severe iron deficiency anaemia
shows anisocytosis,
anisochromasia, hypochromia,
microcytosis and poikilocytosis.
The poikilocytes include several
particularly long elliptocytes,
sometimes referred to as 'pencil
cells'. Elliptocytes are
characteristic of iron deficiency
but not pathognomonic.
Department of Haematology, Collegium Medicum Jagiellonian University, Kraków, Poland
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Severe iron deficiency anaemia

Blood film from a
patient with severe
iron deficiency
anaemia. The film
shows anaemia,
microcytosis,
hypochromia,
anisocytosis,
anisochromasia and
poikilocytosis.
Department of Haematology, Collegium Medicum Jagiellonian University, Kraków, Poland
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Pallor in iron deficiency anaemia

The hand of a patient
with iron deficiency
anaemia showing pallor.
The hand of a nonanaemic person is
pictured for comparison.
Pallor is a non-specific
feature of anaemia.
Department of Haematology, Collegium Medicum Jagiellonian University, Kraków, Poland
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Pale conjunctiva in iron deficiency anaemia

The best places to
check for pallor that
may indicate anaemia
are the conjunctiva,
the nail beds and the
palms of the hands.
This patient with iron
deficiency anaemia
has conjunctival
pallor.
Department of Haematology, Collegium Medicum Jagiellonian University, Kraków, Poland
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Pallor in iron deficiency anaemia

Pallor in a patient
with iron deficiency
anaemia. The
patient's hand is
pictured together
with the hand of a
healthy person.
(Courtesy of Dr D.
Samson.)
Department of Haematology, Collegium Medicum Jagiellonian University, Kraków, Poland
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Oral changes in iron deficiency anaemia

Angular cheilosis and
atrophic glossitis in iron
deficiency anaemia. These
features are typical of
moderately severe iron
deficiency anaemia and
indicate the effect of iron
deficiency on tissues other
than the bone marrow.
(Courtesy of Dr D.
Samson.)
Department of Haematology, Collegium Medicum Jagiellonian University, Kraków, Poland
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Cheilitis Angularis in IDA
Department of Haematology, Collegium Medicum Jagiellonian University, Kraków, Poland
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Koilonychia in iron deficiency anaemia

Koilonychia or spoonshaped nails in iron
deficiency anaemia.
Koilonychia has a high
degree of specificity for
iron deficiency but it is
a relatively uncommon
feature, occurring only
in severe chronic iron
deficiency.
Department of Haematology, Collegium Medicum Jagiellonian University, Kraków, Poland
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Typical changes in blood count in IDA

Normal Blood Count









Hb
14 g/dl
RBC 4,50 x 10^12/l
PCV 40 %
MCV 90 fl
MCH 30 pg
Ret
0,5 %
WBC 7,5 x 10^9/l
Differential normal
Platelets
400x10^9/l

Blood Count in IDA









Hb
7,5 g/dl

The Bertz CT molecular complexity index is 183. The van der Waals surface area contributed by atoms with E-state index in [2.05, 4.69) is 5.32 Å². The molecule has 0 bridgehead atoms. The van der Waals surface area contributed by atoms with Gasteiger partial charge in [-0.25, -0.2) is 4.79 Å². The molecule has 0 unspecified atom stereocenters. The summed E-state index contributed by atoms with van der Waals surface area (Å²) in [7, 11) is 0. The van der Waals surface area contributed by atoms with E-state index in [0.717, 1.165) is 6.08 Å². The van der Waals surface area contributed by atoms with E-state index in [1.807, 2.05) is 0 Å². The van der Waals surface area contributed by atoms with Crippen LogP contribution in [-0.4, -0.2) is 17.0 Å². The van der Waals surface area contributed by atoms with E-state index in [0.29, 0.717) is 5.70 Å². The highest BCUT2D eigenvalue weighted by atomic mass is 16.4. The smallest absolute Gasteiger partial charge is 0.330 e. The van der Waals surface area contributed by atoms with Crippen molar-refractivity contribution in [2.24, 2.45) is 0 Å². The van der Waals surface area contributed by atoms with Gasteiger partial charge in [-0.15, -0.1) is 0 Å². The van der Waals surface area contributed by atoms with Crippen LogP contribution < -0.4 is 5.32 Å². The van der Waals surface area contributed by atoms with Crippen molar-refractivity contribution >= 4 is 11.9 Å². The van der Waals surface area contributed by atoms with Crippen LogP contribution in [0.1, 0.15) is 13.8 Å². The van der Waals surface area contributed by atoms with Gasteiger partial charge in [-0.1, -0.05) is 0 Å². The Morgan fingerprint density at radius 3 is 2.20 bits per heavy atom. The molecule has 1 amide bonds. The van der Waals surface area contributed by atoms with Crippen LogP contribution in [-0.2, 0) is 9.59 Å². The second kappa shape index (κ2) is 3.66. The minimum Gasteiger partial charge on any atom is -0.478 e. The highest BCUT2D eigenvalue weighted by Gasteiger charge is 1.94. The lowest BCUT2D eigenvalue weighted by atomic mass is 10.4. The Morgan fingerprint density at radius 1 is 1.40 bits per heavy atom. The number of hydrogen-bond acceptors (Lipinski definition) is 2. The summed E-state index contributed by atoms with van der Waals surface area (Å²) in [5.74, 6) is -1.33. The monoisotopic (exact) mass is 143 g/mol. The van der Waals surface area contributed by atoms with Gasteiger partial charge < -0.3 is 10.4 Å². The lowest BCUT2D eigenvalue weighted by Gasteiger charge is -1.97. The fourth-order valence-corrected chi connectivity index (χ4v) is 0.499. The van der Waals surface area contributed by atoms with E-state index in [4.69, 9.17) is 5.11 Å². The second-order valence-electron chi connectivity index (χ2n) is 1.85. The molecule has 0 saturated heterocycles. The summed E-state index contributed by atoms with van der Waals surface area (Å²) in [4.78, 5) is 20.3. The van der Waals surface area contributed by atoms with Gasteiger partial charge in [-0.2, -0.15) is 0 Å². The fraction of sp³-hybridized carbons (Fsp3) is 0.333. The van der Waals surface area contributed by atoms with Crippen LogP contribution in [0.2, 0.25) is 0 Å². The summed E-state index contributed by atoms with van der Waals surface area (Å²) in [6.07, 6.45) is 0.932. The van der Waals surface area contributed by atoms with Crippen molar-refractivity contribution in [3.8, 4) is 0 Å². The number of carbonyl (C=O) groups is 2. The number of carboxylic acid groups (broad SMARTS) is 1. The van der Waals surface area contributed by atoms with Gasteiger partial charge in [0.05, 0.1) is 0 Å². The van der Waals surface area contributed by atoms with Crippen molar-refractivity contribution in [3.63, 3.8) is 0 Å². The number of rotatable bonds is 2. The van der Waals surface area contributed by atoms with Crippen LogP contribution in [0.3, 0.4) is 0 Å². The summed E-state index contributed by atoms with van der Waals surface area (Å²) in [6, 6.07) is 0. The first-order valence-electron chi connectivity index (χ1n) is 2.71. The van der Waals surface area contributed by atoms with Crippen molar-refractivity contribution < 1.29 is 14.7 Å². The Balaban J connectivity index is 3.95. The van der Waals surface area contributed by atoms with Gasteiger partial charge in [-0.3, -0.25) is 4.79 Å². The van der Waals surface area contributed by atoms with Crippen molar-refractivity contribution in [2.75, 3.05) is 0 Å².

RBC 4,05 x 10^12/l
PCV 26%
MCV 64 fl
MCH 18,5 pg
Ret
2,6%
WBC 7,5 x 10^9/l
Differential normal
Platelets
530x10^9/l
Department of Haematology, Collegium Medicum Jagiellonian University, Kraków, Poland
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Iron deficiency is NOT a
diagnosis but a symptom
Aetiology
?
Iron
Deficiency
anaemia
Clinical
& laboratory
findings
Department of Haematology, Collegium Medicum Jagiellonian University, Kraków, Poland
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Iron deficiency anaemia

53 old male






Tiredness
Hb 7 g/l
MCV 69 fl
Serum ferritin 8ug/l
Occult faecal blood test positive (+)
Colonoscopy
•Carcinoma of the colon
Department of Haematology, Collegium Medicum Jagiellonian University, Kraków, Poland
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22 years old patient with ACD (Hodgkin’s lymphoma)
30
25
Fe (umol/l) - normal values
20
Hb (g/l)
15
Hb - norm al values
Fe (um ol/l)
10
5
0
XI 2000
XII 2000
IV 2001
V 2002
TIME
Department of Haematology, Collegium Medicum Jagiellonian University, Kraków, Poland
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Megaloblastic Anaemia

Abnormal changes in blood cell
formation leading to macrocytic
anaemia and varying degrees of
pancytopenia as a result of abnormal
DNA synthesis because of single or
combined deficiency of folate
and/or vitamin B12
Department of Haematology, Collegium Medicum Jagiellonian University, Kraków, Poland
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Normal erythropoiesis
Fe
B12
haemoglobinisation
RBC production
HB N
=
N
E
MCV=90 fl
MCHC=32 g/l
MCH=32 pg
Department of Haematology, Collegium Medicum Jagiellonian University, Kraków, Poland
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Erythropoiesis in B12 deficiency
Fe
B12
haemoglobinisation
RBC production
HB N
=
<N
E
MCV=100 fl
MCHC=32 g/l
MCH=40 pg
Department of Haematology, Collegium Medicum Jagiellonian University, Kraków, Poland
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Megaloblastic anaemia - causes
Inadequate
intake
Malabsorbtion
Increased
requirement
Disturbed
metabolism
Department of Haematology, Collegium Medicum Jagiellonian University, Kraków, Poland
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Megaloblastic anaemia - causes

COBALAMIN DEFICIENCY.
 Inadequate intake:
vegetarians (rare)